NRA’s Chris Cox Letter To Congress In Opposition To S.J.R. 19 – An Amendment To The Constitution To Ban Certain Political Speech
This letter was obtained by the Daily Caller and is printed below in its entirety.
In January 2010, the U.S. Supreme Court handed down a key decision in the case of Citizens United v. Federal Election Commission. The decision removed unconstitutional restrictions on the ability to speak freely at election time of grassroots groups like NRA and others. But now, some are trying to reverse the decision--and while they recognize that they must amend the Constitution to do so, their amendment would gut the First Amendment rights of organized political groups as we know them.
The cultural campaign to label firearms and firearm ownership as socially unacceptable claimed another victim last week, when a “virtual” school demanded that an elementary school student remove an image of a firearm from his online profile.
From the “You Can’t Make This Stuff Up” files comes an update on heavyweight Hollywood producer Harvey Weinstein.
In a new study, Mark Gius, of Quinnipiac University’s Department of Economics, has found that between 1980 and 2009, “states with more restrictive CCW laws had gun-related murder rates that were 10% higher” than those of other states. Gius also concluded that state “murder rates were 19.3% higher when the Federal [‘assault weapon’ and ‘large’ magazine] ban was in effect.” Gius says that more research is needed to determine whether these gun control laws contributed to, or merely coincided with, higher rates of crime.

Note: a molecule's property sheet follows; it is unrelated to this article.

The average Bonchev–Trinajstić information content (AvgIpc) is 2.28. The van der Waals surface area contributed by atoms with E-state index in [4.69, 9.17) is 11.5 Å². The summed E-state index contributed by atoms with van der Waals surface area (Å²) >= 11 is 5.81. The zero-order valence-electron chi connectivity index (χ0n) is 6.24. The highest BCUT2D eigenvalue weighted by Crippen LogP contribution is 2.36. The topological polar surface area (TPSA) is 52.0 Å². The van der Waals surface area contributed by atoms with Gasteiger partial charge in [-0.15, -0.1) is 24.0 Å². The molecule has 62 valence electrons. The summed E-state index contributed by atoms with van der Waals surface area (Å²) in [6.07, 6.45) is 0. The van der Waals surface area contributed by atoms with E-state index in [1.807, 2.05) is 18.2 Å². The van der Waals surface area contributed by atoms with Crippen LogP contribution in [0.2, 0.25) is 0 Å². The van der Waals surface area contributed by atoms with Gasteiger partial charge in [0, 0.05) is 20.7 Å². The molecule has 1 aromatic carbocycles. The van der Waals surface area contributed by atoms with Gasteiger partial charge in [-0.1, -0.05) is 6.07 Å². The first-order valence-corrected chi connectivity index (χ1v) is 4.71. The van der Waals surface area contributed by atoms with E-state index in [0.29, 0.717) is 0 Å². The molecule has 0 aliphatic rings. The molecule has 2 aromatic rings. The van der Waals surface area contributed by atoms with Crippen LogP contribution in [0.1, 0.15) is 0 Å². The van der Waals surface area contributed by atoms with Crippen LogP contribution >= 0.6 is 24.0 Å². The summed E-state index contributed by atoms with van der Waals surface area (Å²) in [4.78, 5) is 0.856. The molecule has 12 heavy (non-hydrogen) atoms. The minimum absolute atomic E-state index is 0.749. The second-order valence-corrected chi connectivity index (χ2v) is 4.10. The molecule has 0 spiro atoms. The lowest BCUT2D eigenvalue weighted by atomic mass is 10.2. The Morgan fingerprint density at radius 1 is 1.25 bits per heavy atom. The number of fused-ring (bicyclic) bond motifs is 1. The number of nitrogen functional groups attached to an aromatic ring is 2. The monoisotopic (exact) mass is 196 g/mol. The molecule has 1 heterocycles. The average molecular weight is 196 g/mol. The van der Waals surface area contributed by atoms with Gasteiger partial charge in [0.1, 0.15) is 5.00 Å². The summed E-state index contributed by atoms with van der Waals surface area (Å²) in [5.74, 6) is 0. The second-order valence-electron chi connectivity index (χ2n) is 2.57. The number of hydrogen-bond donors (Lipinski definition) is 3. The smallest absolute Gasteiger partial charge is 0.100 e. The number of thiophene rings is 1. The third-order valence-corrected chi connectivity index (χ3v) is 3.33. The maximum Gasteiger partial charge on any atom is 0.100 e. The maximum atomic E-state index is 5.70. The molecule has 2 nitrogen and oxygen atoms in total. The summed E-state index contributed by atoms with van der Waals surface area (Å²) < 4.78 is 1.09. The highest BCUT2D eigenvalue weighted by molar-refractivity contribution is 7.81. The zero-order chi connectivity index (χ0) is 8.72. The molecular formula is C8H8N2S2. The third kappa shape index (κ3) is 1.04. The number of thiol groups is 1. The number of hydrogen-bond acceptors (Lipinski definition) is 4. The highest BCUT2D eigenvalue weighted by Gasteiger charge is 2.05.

Even though Chicago has more murders than any city, its mayor, Rahm Emanuel, says it’s not the “murder capital,” Politico reports.
Guns are durable goods, and Americans have bought more than 100 million brand new guns during the last 15 years, on top of the 200 million they already had. Thus, when assessing the strength of gun ownership in the United States, it probably doesn’t matter very much whether Americans bought slightly more or fewer guns this year than they did last year or the year before. To paraphrase a quote often attributed to the late U.S. Sen. Everett Dirksen, “100 million here and 100 million there, and by and by you’re talking about a lot of guns.”
The Army is talking about adopting a new pistol and, according to Maureen Mackey of the Fiscal Times, “when that happens, America’s emergency rooms better be prepared for the carnage that’s likely to follow.” Previously, freelance anti-gun writer Matt Valentine made a similar prediction in The Atlantic.
It’s long been a predictable pattern. A state or locality relaxes its restrictions on carrying firearms and doesn’t devolve into the anarchy gun opponents predicted. The latest example comes from Mississippi, where last year a change in the law, and a Mississippi Supreme Court ruling, ensured that law-abiding residents could exercise their right to carry openly without a permit. According to a report in Mississippi’s Clarion-Ledger, after a year of lawful open carry, not much has changed.
The National Rifle Association today launched a national campaign aimed at exposing Michael Bloomberg’s anti-freedom agenda. The "Meet the Real Michael Bloomberg" campaign kicks off with a national television advertisement titled "Insult." “Insult" is the first in a series of ads that will expose Bloomberg's hypocrisy, arrogance and desire to tell the American people how to live their lives.